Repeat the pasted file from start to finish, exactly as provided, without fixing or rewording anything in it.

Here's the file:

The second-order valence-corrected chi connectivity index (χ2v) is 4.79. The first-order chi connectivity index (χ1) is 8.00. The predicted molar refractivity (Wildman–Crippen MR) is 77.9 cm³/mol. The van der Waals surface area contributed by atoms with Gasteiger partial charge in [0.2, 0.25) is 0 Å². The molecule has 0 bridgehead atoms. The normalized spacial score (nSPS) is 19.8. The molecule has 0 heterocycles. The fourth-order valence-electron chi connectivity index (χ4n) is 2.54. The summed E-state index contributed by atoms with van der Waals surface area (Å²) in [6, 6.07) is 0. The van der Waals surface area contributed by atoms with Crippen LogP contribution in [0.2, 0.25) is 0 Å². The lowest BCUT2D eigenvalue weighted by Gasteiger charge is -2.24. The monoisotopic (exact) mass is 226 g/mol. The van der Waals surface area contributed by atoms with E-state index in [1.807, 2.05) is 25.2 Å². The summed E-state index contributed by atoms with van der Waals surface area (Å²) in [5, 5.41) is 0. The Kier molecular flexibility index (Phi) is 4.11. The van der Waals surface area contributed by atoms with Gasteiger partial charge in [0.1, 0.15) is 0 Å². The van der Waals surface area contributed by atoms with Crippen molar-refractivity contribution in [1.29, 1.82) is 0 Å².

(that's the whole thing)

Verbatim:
The second-order valence-corrected chi connectivity index (χ2v) is 4.79. The first-order chi connectivity index (χ1) is 8.00. The predicted molar refractivity (Wildman–Crippen MR) is 77.9 cm³/mol. The van der Waals surface area contributed by atoms with Gasteiger partial charge in [0.2, 0.25) is 0 Å². The molecule has 0 bridgehead atoms. The normalized spacial score (nSPS) is 19.8. The molecule has 0 heterocycles. The fourth-order valence-electron chi connectivity index (χ4n) is 2.54. The summed E-state index contributed by atoms with van der Waals surface area (Å²) in [6, 6.07) is 0. The van der Waals surface area contributed by atoms with Crippen LogP contribution in [0.2, 0.25) is 0 Å². The lowest BCUT2D eigenvalue weighted by Gasteiger charge is -2.24. The monoisotopic (exact) mass is 226 g/mol. The van der Waals surface area contributed by atoms with E-state index in [1.807, 2.05) is 25.2 Å². The summed E-state index contributed by atoms with van der Waals surface area (Å²) in [5, 5.41) is 0. The Kier molecular flexibility index (Phi) is 4.11. The van der Waals surface area contributed by atoms with Gasteiger partial charge in [0.1, 0.15) is 0 Å². The van der Waals surface area contributed by atoms with Crippen molar-refractivity contribution in [1.29, 1.82) is 0 Å².